"This book shows how the Chicanx literary canon maps vital connections between mind, body, spirit, and soul"--Provided by publisher.
"Spirituality has consistently been present in the political and cultural counternarratives of Chicanx literature. Calling the Soul Back focuses on the embodied aspects of a spirituality integrating body, mind, and soul. Centering the relationship between embodiment and literary narrative, Christina Garcia Lopez shows narrative as healing work through which writers and readers ritually call back the soul--one's unique immaterial essence--into union with the body, counteracting the wounding fragmentation that emerged out of colonization and imperialism. These readings feature both underanalyzed and more popular works by pivotal writers such as Gloria Anzaldúa, Sandra Cisneros, and Rudolfo Anaya, in addition to works by less commonly acknowledged authors. Calling the Soul Back explores the spiritual and ancestral knowledge offered in narratives of bodies in trauma, bodies engaged in ritual, grieving bodies, bodies immersed in and becoming part of nature, and dreaming bodies. Reading across narrative nonfiction, performative monologue, short fiction, fables, illustrated children's books, and a novel, Garcia Lopez asks how these narratives draw on the embodied intersections of ways of knowing and being to shift readers' consciousness regarding relationships to space, time, and natural environments. Using an interdisciplinary approach, Calling the Soul Back draws on literary and Chicanx studies scholars as well as those in religious studies, feminist studies, sociology, environmental studies, philosophy, and Indigenous studies, to reveal narrative's healing potential to bring the soul into balance with the body and mind"--Publisher's website.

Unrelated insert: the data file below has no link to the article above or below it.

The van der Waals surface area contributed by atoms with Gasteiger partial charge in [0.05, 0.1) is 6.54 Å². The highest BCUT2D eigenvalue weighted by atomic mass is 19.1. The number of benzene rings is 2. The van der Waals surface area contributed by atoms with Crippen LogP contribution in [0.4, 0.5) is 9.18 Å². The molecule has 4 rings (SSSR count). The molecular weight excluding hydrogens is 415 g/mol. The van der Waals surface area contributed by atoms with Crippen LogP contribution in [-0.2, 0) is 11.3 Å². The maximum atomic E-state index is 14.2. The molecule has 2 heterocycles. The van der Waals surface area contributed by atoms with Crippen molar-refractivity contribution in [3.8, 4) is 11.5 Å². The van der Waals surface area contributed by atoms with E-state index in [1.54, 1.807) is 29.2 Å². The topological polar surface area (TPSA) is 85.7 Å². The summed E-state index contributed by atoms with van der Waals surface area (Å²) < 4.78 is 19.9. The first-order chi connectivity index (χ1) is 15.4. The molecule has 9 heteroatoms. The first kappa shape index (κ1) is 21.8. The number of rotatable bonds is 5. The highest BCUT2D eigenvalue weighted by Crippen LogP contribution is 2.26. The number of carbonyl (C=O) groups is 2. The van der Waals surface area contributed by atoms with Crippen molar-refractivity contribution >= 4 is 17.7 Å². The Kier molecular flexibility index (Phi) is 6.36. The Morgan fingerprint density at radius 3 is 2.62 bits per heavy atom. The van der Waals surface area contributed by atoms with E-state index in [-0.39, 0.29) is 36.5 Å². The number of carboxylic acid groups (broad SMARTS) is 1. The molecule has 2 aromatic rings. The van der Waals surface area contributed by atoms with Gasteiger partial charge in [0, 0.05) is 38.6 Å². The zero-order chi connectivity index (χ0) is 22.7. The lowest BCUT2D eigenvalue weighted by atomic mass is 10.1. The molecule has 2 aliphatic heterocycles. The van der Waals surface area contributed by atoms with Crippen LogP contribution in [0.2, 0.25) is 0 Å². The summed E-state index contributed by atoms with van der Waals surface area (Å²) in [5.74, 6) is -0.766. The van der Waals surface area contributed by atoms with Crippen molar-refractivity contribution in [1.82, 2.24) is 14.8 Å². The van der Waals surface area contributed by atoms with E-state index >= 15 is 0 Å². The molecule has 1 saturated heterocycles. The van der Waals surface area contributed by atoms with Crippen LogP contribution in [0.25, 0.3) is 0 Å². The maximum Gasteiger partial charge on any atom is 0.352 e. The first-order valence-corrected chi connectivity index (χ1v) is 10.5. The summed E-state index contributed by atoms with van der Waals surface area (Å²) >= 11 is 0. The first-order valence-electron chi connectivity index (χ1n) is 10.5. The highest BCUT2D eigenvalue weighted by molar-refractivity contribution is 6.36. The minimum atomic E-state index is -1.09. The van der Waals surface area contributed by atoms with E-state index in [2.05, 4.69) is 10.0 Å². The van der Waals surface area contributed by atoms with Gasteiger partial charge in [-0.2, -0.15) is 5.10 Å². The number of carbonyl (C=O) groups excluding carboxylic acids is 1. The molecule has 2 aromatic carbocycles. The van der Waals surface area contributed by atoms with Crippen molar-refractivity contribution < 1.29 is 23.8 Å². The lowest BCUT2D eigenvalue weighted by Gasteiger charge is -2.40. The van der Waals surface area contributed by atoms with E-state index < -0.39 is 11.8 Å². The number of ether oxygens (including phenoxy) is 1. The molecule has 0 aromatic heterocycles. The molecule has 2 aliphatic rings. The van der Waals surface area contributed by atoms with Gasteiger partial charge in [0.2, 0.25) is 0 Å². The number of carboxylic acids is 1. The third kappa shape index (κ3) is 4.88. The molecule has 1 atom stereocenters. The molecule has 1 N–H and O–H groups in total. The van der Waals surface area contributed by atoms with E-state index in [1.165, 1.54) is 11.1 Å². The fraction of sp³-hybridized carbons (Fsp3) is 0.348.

Legal marijuana : perspectives on public benefits, risks and policy approaches
Joaquin Jay Gonzalez III and Mickey P. Mcgee